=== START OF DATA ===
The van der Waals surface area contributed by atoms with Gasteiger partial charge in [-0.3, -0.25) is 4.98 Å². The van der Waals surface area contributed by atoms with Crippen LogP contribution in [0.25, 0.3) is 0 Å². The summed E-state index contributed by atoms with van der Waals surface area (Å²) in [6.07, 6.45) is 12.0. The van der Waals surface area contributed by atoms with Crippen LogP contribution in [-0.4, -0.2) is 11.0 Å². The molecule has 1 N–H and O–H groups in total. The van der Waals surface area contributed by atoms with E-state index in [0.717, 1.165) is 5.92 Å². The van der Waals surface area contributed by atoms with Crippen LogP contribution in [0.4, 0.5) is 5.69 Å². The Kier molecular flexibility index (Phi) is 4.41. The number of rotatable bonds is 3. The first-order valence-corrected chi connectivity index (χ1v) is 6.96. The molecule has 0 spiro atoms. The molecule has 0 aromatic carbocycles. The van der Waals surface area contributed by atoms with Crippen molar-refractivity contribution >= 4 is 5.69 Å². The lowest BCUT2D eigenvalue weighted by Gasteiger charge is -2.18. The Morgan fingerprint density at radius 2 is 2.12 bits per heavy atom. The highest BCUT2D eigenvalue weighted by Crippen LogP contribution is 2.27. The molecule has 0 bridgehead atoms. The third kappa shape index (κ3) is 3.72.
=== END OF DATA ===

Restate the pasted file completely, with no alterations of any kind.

The van der Waals surface area contributed by atoms with Gasteiger partial charge in [-0.3, -0.25) is 4.98 Å². The van der Waals surface area contributed by atoms with Crippen LogP contribution in [0.25, 0.3) is 0 Å². The summed E-state index contributed by atoms with van der Waals surface area (Å²) in [6.07, 6.45) is 12.0. The van der Waals surface area contributed by atoms with Crippen LogP contribution in [-0.4, -0.2) is 11.0 Å². The molecule has 1 N–H and O–H groups in total. The van der Waals surface area contributed by atoms with E-state index in [0.717, 1.165) is 5.92 Å². The van der Waals surface area contributed by atoms with Crippen LogP contribution in [0.4, 0.5) is 5.69 Å². The Kier molecular flexibility index (Phi) is 4.41. The number of rotatable bonds is 3. The first-order valence-corrected chi connectivity index (χ1v) is 6.96. The molecule has 0 spiro atoms. The molecule has 0 aromatic carbocycles. The van der Waals surface area contributed by atoms with Crippen molar-refractivity contribution >= 4 is 5.69 Å². The lowest BCUT2D eigenvalue weighted by Gasteiger charge is -2.18. The Morgan fingerprint density at radius 2 is 2.12 bits per heavy atom. The highest BCUT2D eigenvalue weighted by Crippen LogP contribution is 2.27. The molecule has 0 bridgehead atoms. The third kappa shape index (κ3) is 3.72.